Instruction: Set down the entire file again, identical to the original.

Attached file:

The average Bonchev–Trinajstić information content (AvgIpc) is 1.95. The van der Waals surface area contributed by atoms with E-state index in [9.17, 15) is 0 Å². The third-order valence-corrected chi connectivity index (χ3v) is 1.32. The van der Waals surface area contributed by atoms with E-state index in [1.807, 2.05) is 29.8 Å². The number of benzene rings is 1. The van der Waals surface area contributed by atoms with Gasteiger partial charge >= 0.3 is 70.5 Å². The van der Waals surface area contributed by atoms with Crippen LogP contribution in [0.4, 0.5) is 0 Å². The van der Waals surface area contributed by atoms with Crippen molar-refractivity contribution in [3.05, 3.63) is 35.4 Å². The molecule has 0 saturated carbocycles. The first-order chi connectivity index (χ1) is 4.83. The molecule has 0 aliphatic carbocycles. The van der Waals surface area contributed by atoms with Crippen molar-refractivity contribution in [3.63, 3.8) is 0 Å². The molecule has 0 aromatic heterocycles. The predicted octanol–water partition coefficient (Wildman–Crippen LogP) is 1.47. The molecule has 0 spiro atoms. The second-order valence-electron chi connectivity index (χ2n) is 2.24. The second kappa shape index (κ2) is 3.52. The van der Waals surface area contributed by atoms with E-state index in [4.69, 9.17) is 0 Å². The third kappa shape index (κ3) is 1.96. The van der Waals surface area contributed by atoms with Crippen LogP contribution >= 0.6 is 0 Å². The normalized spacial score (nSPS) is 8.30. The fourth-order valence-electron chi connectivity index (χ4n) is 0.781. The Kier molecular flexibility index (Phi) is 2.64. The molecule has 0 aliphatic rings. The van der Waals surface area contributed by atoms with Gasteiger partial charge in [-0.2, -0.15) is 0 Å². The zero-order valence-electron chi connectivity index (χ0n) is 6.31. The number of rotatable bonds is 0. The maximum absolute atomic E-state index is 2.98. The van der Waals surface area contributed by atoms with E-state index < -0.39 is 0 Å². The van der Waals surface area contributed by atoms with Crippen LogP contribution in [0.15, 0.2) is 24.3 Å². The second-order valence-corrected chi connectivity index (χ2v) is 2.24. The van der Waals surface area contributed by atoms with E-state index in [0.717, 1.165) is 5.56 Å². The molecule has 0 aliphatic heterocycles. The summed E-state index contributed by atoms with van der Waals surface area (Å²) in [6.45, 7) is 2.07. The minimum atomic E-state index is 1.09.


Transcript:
The average Bonchev–Trinajstić information content (AvgIpc) is 1.95. The van der Waals surface area contributed by atoms with E-state index in [9.17, 15) is 0 Å². The third-order valence-corrected chi connectivity index (χ3v) is 1.32. The van der Waals surface area contributed by atoms with E-state index in [1.807, 2.05) is 29.8 Å². The number of benzene rings is 1. The van der Waals surface area contributed by atoms with Gasteiger partial charge >= 0.3 is 70.5 Å². The van der Waals surface area contributed by atoms with Crippen LogP contribution in [0.4, 0.5) is 0 Å². The van der Waals surface area contributed by atoms with Crippen molar-refractivity contribution in [3.05, 3.63) is 35.4 Å². The molecule has 0 saturated carbocycles. The first-order chi connectivity index (χ1) is 4.83. The molecule has 0 aliphatic carbocycles. The van der Waals surface area contributed by atoms with Crippen molar-refractivity contribution in [3.63, 3.8) is 0 Å². The molecule has 0 aromatic heterocycles. The predicted octanol–water partition coefficient (Wildman–Crippen LogP) is 1.47. The molecule has 0 spiro atoms. The second-order valence-electron chi connectivity index (χ2n) is 2.24. The second kappa shape index (κ2) is 3.52. The van der Waals surface area contributed by atoms with E-state index in [4.69, 9.17) is 0 Å². The third kappa shape index (κ3) is 1.96. The van der Waals surface area contributed by atoms with Crippen LogP contribution >= 0.6 is 0 Å². The normalized spacial score (nSPS) is 8.30. The fourth-order valence-electron chi connectivity index (χ4n) is 0.781. The Kier molecular flexibility index (Phi) is 2.64. The molecule has 0 aliphatic rings. The van der Waals surface area contributed by atoms with Gasteiger partial charge in [-0.2, -0.15) is 0 Å². The zero-order valence-electron chi connectivity index (χ0n) is 6.31. The number of rotatable bonds is 0. The maximum absolute atomic E-state index is 2.98. The van der Waals surface area contributed by atoms with E-state index < -0.39 is 0 Å². The van der Waals surface area contributed by atoms with Crippen LogP contribution in [0.15, 0.2) is 24.3 Å². The second-order valence-corrected chi connectivity index (χ2v) is 2.24. The van der Waals surface area contributed by atoms with E-state index in [0.717, 1.165) is 5.56 Å². The molecule has 0 aliphatic heterocycles. The summed E-state index contributed by atoms with van der Waals surface area (Å²) in [6.45, 7) is 2.07. The minimum atomic E-state index is 1.09.